Orthodontics for Adults

Although many orthodontic issues are better treated while the teeth and jaws are still developing (i.e. up until the age of around 19-20), there are still many orthodontic options available for adults who have malocclusions (bad 'bites') or misalignment of the teeth.

There are many reasons to consider orthodontic treatment in adulthood, as modern orthodontic techniques have improved greatly over the past ten years or so. This means that treatment is now in many cases…

  • Much more accurate (with for example rapid and super accurate laser scanning of the teeth).
  • Much more comfortable.
  • Often much quicker.
  • Much less visible, with an array of alternatives to standard metal braces available.

 …and in some cases, much more affordable.

With around 1 in 3 Australians not happy with the appearance of their teeth, many more older people are choosing to have orthodontic work done. Alternatives to steel braces now include Invisalign and clear cosmetic braces as well as lingual braces (which sit behind the teeth.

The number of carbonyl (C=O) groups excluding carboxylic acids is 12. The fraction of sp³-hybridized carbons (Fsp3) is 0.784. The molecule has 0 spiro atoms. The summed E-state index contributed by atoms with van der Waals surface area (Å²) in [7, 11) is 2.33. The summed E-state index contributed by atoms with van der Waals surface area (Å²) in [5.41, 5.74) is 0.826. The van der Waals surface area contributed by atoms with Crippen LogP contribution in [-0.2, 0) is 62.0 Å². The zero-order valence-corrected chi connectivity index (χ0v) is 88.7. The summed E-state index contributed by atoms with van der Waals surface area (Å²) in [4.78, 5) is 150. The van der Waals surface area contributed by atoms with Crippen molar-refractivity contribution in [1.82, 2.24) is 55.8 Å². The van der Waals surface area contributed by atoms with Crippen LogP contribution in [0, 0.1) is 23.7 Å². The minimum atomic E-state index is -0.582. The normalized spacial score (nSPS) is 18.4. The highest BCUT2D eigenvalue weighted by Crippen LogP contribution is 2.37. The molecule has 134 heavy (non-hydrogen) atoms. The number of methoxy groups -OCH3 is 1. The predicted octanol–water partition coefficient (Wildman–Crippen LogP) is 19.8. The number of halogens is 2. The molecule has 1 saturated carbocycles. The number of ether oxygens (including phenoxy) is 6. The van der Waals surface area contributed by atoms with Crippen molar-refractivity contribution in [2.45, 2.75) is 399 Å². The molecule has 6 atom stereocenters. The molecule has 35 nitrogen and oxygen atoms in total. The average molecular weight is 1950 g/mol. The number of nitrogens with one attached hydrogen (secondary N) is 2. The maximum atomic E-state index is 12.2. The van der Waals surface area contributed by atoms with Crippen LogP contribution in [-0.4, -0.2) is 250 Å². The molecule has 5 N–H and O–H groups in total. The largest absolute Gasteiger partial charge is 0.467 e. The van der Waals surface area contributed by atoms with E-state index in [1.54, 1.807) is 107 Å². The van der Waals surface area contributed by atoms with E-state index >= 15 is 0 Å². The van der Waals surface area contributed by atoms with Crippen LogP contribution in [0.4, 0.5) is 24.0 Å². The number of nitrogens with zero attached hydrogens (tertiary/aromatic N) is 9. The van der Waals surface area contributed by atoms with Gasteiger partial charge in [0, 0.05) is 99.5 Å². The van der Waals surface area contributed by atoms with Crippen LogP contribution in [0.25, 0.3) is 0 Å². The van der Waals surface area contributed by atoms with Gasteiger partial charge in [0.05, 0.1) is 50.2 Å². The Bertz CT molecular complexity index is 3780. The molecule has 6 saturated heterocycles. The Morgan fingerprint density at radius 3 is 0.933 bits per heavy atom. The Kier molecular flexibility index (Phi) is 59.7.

Orthodontic treatment is available for people of any age, with the only real prerequisite being that the gums and underlying bone structure remain healthy, but other dental issues such as fillings or missing teeth may make treatment slightly more complicated, but do not rule it out altogether.

Other conditions that may develop in adulthood can be significantly helped (or in some cases completely fixed) by orthodontic treatment, such as difficulties with chewing food, talking and sleeping, particularly the condition sleep apnoea.

Many of these conditions can be improved with orthognathic surgery, which is surgery to correct the jaw (also referred to as 'surgical orthodontics'). This type of surgery corrects abnormalities of the jawbone and the teeth. It can also improve the overall appearance of the face by relocating the jaw and by correcting a change in shape of the face often caused by missing teeth.

Another reason to consider orthodontic treatment is to improve the health of the teeth and gums. Some conditions, such as bad bite (‘malocclusion’) can also accelerate tooth decay, abnormal wearing of the teeth and tooth enamel and loss of bone, as well as cause jaw problems such as TMD / TMJ (jaw joint pain and resulting headaches).

Related Information

Missing Teeth
Protruded Teeth